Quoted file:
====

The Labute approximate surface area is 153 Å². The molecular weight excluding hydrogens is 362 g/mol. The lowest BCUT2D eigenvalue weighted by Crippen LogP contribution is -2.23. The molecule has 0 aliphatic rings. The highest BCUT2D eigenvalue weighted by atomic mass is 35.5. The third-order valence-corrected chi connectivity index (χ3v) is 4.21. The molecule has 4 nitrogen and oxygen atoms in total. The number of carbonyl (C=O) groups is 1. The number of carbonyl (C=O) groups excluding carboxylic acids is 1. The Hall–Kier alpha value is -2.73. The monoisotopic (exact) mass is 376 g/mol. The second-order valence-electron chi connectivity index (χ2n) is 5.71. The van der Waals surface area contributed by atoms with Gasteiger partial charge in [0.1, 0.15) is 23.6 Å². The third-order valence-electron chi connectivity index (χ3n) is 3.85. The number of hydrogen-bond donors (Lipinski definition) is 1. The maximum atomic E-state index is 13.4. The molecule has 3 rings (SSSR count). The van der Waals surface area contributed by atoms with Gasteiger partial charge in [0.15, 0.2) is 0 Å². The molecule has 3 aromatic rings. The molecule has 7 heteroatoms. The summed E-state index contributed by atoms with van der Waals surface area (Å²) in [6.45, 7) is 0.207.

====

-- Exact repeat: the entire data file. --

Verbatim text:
The Labute approximate surface area is 153 Å². The molecular weight excluding hydrogens is 362 g/mol. The lowest BCUT2D eigenvalue weighted by Crippen LogP contribution is -2.23. The molecule has 0 aliphatic rings. The highest BCUT2D eigenvalue weighted by atomic mass is 35.5. The third-order valence-corrected chi connectivity index (χ3v) is 4.21. The molecule has 4 nitrogen and oxygen atoms in total. The number of carbonyl (C=O) groups is 1. The number of carbonyl (C=O) groups excluding carboxylic acids is 1. The Hall–Kier alpha value is -2.73. The monoisotopic (exact) mass is 376 g/mol. The second-order valence-electron chi connectivity index (χ2n) is 5.71. The van der Waals surface area contributed by atoms with Gasteiger partial charge in [0.1, 0.15) is 23.6 Å². The third-order valence-electron chi connectivity index (χ3n) is 3.85. The number of hydrogen-bond donors (Lipinski definition) is 1. The maximum atomic E-state index is 13.4. The molecule has 3 rings (SSSR count). The van der Waals surface area contributed by atoms with Gasteiger partial charge in [0.15, 0.2) is 0 Å². The molecule has 3 aromatic rings. The molecule has 7 heteroatoms. The summed E-state index contributed by atoms with van der Waals surface area (Å²) in [6.45, 7) is 0.207.